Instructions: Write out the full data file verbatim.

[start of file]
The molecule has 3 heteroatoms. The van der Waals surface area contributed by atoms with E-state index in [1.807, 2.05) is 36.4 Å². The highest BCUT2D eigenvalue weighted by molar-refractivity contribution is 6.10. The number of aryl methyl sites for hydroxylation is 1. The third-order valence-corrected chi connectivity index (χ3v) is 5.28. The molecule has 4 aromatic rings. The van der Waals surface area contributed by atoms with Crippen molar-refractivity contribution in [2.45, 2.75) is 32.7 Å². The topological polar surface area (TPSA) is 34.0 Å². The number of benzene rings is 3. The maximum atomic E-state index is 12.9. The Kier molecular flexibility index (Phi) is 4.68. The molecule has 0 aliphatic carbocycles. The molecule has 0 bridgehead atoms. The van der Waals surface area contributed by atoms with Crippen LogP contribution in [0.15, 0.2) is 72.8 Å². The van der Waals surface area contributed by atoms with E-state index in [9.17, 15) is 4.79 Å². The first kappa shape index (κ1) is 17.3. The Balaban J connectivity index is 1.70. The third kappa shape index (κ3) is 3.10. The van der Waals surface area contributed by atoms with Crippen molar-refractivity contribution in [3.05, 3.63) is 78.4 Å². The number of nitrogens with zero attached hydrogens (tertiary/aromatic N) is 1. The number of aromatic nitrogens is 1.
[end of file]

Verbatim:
The molecule has 3 heteroatoms. The van der Waals surface area contributed by atoms with E-state index in [1.807, 2.05) is 36.4 Å². The highest BCUT2D eigenvalue weighted by molar-refractivity contribution is 6.10. The number of aryl methyl sites for hydroxylation is 1. The third-order valence-corrected chi connectivity index (χ3v) is 5.28. The molecule has 4 aromatic rings. The van der Waals surface area contributed by atoms with Crippen molar-refractivity contribution in [2.45, 2.75) is 32.7 Å². The topological polar surface area (TPSA) is 34.0 Å². The number of benzene rings is 3. The maximum atomic E-state index is 12.9. The Kier molecular flexibility index (Phi) is 4.68. The molecule has 0 aliphatic carbocycles. The molecule has 0 bridgehead atoms. The van der Waals surface area contributed by atoms with Crippen LogP contribution in [0.15, 0.2) is 72.8 Å². The van der Waals surface area contributed by atoms with E-state index in [9.17, 15) is 4.79 Å². The first kappa shape index (κ1) is 17.3. The Balaban J connectivity index is 1.70. The third kappa shape index (κ3) is 3.10. The van der Waals surface area contributed by atoms with Crippen molar-refractivity contribution in [3.05, 3.63) is 78.4 Å². The number of nitrogens with zero attached hydrogens (tertiary/aromatic N) is 1. The number of aromatic nitrogens is 1.